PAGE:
By Gavin Gibbon
Ravi Chandran believes the country's brunch scene will take time to adapt to 'new normal'
A member of the Middle East Restaurant Association (MERA) has warned the industry will not recover to pre-Covid-19 levels until the second quarter of 2021.
Ravi Chandran, CEO of The Coffee Club, welcomed the partial reopening instructions from the government, but warned it would take some time to regain the confidence of consumers, who have been reeling from the global spread of the deadly coronavirus pandemic.
Chandran told Arabian Business: “It’s all about the fear factor from the customers and consumers. If I’m going to go out and eat or if I’m going to be served cooked whatever it is, am I going to get the virus, because the virus can come back again?
“Until a vaccine is found, there is going to be a fear factor. How hygienic is this place? Are they following all the guidelines? Even the delivery stuff, we don’t know who is delivering and if this person is free of coronavirus.”
He added that the ‘new normal’, once Covid-19 is consigned to the history books, may have a huge impact on the country’s famous Friday brunch scene, in particular.
“For sure. For the brunches, there is a particular community that goes to brunch. It is going to take a while. But that’s buffet. You can go and cough in front of a buffet and you never know,” he said. “But people are so attached to buffet and Friday brunch here, it’ll take a while to come back.”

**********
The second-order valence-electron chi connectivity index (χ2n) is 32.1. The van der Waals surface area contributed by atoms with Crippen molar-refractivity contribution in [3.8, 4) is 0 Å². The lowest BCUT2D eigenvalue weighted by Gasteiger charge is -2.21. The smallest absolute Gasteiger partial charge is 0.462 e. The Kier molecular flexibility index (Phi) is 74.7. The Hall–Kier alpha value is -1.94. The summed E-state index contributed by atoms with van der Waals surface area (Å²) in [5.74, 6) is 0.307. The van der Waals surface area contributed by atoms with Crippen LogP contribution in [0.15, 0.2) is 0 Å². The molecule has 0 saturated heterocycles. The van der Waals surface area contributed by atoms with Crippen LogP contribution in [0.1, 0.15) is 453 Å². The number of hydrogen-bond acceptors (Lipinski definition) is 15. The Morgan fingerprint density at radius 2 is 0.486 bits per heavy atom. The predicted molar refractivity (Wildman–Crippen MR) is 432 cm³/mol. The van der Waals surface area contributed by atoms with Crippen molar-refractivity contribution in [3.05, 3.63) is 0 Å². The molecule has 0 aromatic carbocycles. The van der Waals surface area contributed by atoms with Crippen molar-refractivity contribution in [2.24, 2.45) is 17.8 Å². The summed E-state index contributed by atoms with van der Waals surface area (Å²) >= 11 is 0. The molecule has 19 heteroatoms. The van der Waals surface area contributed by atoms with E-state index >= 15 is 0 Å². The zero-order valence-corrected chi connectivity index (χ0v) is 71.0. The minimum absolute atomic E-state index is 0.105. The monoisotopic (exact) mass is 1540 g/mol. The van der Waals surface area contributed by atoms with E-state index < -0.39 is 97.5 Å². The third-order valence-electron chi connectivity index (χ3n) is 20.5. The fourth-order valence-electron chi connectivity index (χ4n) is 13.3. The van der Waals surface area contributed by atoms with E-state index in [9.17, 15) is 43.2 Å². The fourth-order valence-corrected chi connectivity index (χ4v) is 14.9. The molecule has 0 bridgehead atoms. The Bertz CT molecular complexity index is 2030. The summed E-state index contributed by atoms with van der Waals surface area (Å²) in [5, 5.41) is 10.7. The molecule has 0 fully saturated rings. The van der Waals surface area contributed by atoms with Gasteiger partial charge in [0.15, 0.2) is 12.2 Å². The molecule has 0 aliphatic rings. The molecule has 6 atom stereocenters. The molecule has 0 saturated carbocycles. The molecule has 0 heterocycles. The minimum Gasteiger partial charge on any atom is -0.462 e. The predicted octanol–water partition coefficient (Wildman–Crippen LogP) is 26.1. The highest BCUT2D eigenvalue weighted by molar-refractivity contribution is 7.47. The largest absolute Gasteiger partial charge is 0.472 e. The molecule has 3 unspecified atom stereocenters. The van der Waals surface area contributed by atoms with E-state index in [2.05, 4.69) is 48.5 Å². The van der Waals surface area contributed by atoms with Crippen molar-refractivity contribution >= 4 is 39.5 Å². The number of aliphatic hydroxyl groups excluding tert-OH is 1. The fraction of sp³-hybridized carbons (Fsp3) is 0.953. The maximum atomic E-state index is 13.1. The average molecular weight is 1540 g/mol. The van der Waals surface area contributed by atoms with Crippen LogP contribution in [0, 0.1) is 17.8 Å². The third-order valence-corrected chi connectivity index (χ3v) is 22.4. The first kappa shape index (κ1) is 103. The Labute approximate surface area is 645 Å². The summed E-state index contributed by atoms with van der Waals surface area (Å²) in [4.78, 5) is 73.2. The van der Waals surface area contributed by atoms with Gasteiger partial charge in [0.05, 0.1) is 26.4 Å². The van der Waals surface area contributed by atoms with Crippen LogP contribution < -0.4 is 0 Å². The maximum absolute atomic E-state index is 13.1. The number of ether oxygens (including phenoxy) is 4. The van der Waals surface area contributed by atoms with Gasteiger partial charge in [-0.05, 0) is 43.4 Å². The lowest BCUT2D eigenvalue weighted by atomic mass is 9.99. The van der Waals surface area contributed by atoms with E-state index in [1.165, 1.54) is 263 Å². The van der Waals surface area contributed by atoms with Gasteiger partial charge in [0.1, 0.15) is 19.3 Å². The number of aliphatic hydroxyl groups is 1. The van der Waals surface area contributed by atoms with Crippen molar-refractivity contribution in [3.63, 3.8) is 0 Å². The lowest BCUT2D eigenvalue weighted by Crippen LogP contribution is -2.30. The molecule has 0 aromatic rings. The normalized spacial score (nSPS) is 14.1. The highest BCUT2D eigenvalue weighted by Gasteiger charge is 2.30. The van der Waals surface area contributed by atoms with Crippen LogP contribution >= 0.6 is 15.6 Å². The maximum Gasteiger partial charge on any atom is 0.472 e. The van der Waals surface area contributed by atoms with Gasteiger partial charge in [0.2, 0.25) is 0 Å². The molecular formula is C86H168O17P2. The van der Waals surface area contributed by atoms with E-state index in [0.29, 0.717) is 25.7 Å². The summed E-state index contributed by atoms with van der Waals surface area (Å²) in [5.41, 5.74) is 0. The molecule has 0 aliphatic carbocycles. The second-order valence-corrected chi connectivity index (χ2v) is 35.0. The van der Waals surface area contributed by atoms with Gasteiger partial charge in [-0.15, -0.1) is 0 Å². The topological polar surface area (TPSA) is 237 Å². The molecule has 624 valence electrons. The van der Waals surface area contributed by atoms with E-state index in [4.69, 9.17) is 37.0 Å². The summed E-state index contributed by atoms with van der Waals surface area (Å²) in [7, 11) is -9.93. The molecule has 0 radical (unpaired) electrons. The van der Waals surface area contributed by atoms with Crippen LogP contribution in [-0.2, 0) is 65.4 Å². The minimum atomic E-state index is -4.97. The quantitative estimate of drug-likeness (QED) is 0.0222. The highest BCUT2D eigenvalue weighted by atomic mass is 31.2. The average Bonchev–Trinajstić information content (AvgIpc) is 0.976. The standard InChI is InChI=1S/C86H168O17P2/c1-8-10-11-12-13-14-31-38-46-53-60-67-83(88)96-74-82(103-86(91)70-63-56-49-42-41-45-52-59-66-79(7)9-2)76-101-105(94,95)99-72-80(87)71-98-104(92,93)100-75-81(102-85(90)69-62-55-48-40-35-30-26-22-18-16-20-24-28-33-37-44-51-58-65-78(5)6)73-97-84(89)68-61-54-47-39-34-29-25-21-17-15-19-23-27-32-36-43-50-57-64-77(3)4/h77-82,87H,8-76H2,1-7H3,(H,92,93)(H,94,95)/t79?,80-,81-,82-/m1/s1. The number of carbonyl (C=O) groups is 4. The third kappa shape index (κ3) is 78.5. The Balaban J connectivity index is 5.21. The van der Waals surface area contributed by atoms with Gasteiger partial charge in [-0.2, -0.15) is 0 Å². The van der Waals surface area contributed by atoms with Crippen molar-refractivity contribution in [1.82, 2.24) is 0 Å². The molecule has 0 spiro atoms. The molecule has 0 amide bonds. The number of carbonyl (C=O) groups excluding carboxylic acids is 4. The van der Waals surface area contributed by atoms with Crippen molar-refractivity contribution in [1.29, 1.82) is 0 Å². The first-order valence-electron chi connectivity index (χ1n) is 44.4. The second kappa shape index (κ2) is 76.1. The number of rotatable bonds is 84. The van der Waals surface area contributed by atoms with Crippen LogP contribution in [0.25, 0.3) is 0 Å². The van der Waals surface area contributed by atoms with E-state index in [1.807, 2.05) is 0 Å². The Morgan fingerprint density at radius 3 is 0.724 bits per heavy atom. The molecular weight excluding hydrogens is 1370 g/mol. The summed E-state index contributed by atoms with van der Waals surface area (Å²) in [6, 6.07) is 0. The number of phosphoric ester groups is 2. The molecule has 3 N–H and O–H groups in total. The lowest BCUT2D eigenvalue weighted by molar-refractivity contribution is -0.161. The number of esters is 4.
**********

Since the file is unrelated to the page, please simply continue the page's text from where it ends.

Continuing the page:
According to KPMG Lower Gulf’s latest report, ‘Navigating the pandemic’, F&B outlets in the UAE reported sales drops of up to 80 percent for the first week in March compared to the same period last year.
Chandran revealed he kept four branches open throughout the lockdown, two in Dubai and two in Abu Dhabi, which were available for delivery orders only. A further six are to gradually open this month – three in the capital and two in Dubai – with a particular focus on community malls.
There are currently 29 branches of The Coffee Club across the country, 21 of which have been granted rent relief from landlords.
However, measures of up to three months’ rent waivers have been welcomed, Chandran said further negotiations are necessary going forward, including the potential for turnover-related rent payments.
“What happens after three months is the question mark. Three months is not enough because your business is not going to pick up for the next six to 12 months. My rent is 18 percent of my sales and if I don’t make those sales now, how am I going to pay that,” he said.
“We need to negotiate with landlords to get an extended holiday or some rent relief or let’s work on turnover rent. There’s going to be conflicts.”